pressure cycling without danger of structural fatigue. It also provides greater strength, structural rigidity and safety with hazardous fluids. Another feature of this special design is that welds are kept to a minimum. In a standard 4 × 4 module, there are only 6 stainless steel welds. The vapourizers are manufactured in standard pressure ratings of 3 000, 6 000, and 10 000 lb/in z, all of which are standard 4 × 4 modules measuring 38 in. by 32 in. by 90 in. high. Their rated capacity is 5 000 std ft3/h of nitrogen at 3 000 lb/in z, 70 F ambient and 70 ~ relative humidity. The pressure drop is nominal; 1 lb/in 2 per 4 x 4 module, and the temperature of the discharge gas is within 20 F of ambient.
Variable temperature cryostat A variable temperature cryostat based on research carried out at the Weizmann Institute of Science, Israel, has been developed by High Voltage Engineering, Burlington, Massachusetts 01803, USA. This cryostat was essentially developed for MiSssbauer effect measurements but can easily be modified for other nuclear appli-
cations, optical experiments, magnetic studies, etc. In operation, the cryostat is stored on top of a dewar and cryogenic liquid is pumped through it. Varying temperatures are achieved by regulating the cryogenic liquid flow through the heat exchanger. In order to achieve this the cryostat must operate in conjunction with a temperature controller, TC-4. This is a sensitive closed loop instrument which activates a solenoid valve placed in the outlet of the cryostat. The special advantages of this cryostat are that its thermal capacity is low and the refrigerant volume negligible. The dead time between experiments is very short; warm up, sample change, pumping, and cool down is performed within 20 to 30 minutes. Also it is easy to operate since installation and sample changing can be performed without the use of tools. There are negligible cool down and warm up losses, the consumption of cryogenic liquid is very low; using liquid helium 0.25 1/h at 20 K, and 0.12 1/h at 40 K, and with liquid nitrogen less than 0"05 I/h. Temperature stability of better than 0.02 K can be achieved using temperature controller TC-4 up to 300 K, above 300 K a power supply is required.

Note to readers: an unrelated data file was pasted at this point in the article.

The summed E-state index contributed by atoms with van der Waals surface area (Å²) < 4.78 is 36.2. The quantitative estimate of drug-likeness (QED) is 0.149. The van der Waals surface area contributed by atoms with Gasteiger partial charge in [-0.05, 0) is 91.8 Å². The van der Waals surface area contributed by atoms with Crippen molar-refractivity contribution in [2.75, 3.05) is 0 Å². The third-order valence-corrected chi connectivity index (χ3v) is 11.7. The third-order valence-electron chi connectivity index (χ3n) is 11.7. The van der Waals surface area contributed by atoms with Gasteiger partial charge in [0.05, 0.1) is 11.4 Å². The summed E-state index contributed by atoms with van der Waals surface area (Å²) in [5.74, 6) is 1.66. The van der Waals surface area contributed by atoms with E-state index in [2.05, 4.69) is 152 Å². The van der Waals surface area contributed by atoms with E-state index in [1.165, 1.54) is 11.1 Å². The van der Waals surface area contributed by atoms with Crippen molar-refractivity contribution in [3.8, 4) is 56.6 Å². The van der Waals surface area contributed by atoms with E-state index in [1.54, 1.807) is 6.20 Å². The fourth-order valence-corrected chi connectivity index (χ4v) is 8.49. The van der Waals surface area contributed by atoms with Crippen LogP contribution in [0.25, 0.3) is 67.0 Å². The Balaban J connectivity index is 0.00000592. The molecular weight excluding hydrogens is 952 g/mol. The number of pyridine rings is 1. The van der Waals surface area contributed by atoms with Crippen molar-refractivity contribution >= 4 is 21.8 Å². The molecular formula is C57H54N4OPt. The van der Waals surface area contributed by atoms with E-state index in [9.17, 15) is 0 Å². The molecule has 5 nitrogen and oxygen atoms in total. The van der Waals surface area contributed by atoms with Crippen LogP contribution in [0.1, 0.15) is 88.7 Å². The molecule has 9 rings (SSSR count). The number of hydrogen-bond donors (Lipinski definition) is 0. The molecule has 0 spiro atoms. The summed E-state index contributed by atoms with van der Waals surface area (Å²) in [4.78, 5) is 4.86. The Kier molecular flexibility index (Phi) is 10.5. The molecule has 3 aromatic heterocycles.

BOOKREVIEWS Proceedings of the Fourth International Vacuum Congress THIS BOOK contains more than 150 papers presented at the congress held at the University of Manchester Institute of Science and Technology in April 1968. It gives a survey of the possibilities, problems and applications of modern vacuum science and technology. The section 'Sorption pumps and cryopumps', comprising papers on the pumping properties of molecular sieves at low temperatures, the application of titanium cryosublimation pumping, the design of cryopumps and continuous cooling methods as well as the automatic control, information processing, and analysis of cryopumping experiments, will possibly be of most interest to the reader working in the cryogenic field. However, as there are strong connexions between cryogenics and Published in 2 parts by the Institute of Physics and the Physical Society as Conference Series No. 5 (1969).
Lehrbuch der K ltetechnik (Handbook of refrigeration) Printed in 2 volumes with sections by H. Stettner, G. K6rner, H. Brauer, d. Gutschmidt, H. Weimer, and W. Hodapp.
THIS BOOK contributes to the professional education of refrigeration plant fitters. Consequently, no basic knowledge is required. The book conveys mostly information which the fitter needs to help him assemble Published by C. F. Muller, Verlag, Karlsruhe, West Germany (1968); 995 pages, DM72. CRYOGENICS • OCTOBER 1969
vacuum techniques, physicists and engineers will also find much useful information among the great number of papers on topics ranging from vacuum standards, units, and terminology over constructional design and operating behaviour of the various types of pumps, measurement of total pressure and partial pressure, mass spectrometers, gas kinetics, applications such as freeze drying, space simulation, and vacuum deposition of thin films, up to design features of different vacuum systems as well as materials and components. The partition of the rather vast material into almost twenty sections enables the readers to find easily sections of special interest. The first section of Part 1 contains three reviews on physical processes in vacuum in the pressure range below 10-3 torr (125 references), principles and methods of mass spectroscopy (32 references), and high voltage electron microscopy which is being introduced extensively into these fields of science, and will be most valuable for many readers. G. KLIPPING with understanding a refrigeration plant and to carry out simple calculations. Following an introduction in the elements of technical calculation and physics, the main processes of refrigeration are described in an easily understandable manner. Whereas only three pages are dedicated to the techniques of low temperatures, the book deals comparatively extensively with condensators, evaporators, valves, and fittings. Over-all this book presents an introduction to electrical engineering, mechanical isolation, and the preservation of foodstuffs by refrigeration. P. GRASSMANN 407